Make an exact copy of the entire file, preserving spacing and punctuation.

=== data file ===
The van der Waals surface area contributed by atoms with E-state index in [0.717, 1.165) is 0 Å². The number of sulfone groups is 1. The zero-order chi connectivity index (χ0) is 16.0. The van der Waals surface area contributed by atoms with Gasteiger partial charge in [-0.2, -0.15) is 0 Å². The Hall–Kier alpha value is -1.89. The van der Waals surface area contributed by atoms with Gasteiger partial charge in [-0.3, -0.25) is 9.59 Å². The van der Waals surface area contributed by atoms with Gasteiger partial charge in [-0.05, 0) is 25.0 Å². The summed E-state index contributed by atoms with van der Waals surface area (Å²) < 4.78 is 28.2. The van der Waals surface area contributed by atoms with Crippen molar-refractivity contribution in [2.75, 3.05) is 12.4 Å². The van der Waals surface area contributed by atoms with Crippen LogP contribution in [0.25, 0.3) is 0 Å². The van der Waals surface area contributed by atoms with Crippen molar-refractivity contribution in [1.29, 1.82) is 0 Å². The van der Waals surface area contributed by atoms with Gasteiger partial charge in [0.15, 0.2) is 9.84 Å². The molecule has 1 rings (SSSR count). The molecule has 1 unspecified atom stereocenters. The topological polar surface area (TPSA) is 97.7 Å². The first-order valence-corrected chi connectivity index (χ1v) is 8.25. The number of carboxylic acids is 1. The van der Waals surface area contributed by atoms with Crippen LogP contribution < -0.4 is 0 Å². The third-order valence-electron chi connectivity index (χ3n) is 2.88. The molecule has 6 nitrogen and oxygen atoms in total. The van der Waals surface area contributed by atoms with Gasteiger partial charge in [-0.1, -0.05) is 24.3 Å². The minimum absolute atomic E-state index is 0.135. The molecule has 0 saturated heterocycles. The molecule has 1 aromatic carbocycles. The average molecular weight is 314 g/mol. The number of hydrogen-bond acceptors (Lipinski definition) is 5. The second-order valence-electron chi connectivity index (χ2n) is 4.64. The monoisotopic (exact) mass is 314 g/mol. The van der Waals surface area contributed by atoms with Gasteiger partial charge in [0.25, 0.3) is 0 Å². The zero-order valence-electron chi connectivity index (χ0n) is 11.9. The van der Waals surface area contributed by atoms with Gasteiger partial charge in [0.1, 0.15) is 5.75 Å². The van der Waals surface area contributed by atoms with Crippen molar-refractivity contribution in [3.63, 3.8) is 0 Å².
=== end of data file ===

The van der Waals surface area contributed by atoms with E-state index in [0.717, 1.165) is 0 Å². The number of sulfone groups is 1. The zero-order chi connectivity index (χ0) is 16.0. The van der Waals surface area contributed by atoms with Gasteiger partial charge in [-0.2, -0.15) is 0 Å². The Hall–Kier alpha value is -1.89. The van der Waals surface area contributed by atoms with Gasteiger partial charge in [-0.3, -0.25) is 9.59 Å². The van der Waals surface area contributed by atoms with Gasteiger partial charge in [-0.05, 0) is 25.0 Å². The summed E-state index contributed by atoms with van der Waals surface area (Å²) < 4.78 is 28.2. The van der Waals surface area contributed by atoms with Crippen molar-refractivity contribution in [2.75, 3.05) is 12.4 Å². The van der Waals surface area contributed by atoms with Crippen LogP contribution in [0.25, 0.3) is 0 Å². The van der Waals surface area contributed by atoms with Crippen molar-refractivity contribution in [1.29, 1.82) is 0 Å². The van der Waals surface area contributed by atoms with Gasteiger partial charge in [0.15, 0.2) is 9.84 Å². The molecule has 1 rings (SSSR count). The molecule has 1 unspecified atom stereocenters. The topological polar surface area (TPSA) is 97.7 Å². The first-order valence-corrected chi connectivity index (χ1v) is 8.25. The number of carboxylic acids is 1. The van der Waals surface area contributed by atoms with Crippen LogP contribution < -0.4 is 0 Å². The third-order valence-electron chi connectivity index (χ3n) is 2.88. The molecule has 6 nitrogen and oxygen atoms in total. The van der Waals surface area contributed by atoms with Gasteiger partial charge in [-0.1, -0.05) is 24.3 Å². The minimum absolute atomic E-state index is 0.135. The molecule has 0 saturated heterocycles. The molecule has 1 aromatic carbocycles. The average molecular weight is 314 g/mol. The number of hydrogen-bond acceptors (Lipinski definition) is 5. The second-order valence-electron chi connectivity index (χ2n) is 4.64. The monoisotopic (exact) mass is 314 g/mol. The van der Waals surface area contributed by atoms with Gasteiger partial charge in [0.25, 0.3) is 0 Å². The zero-order valence-electron chi connectivity index (χ0n) is 11.9. The van der Waals surface area contributed by atoms with Gasteiger partial charge in [0.1, 0.15) is 5.75 Å². The van der Waals surface area contributed by atoms with Crippen molar-refractivity contribution in [3.63, 3.8) is 0 Å².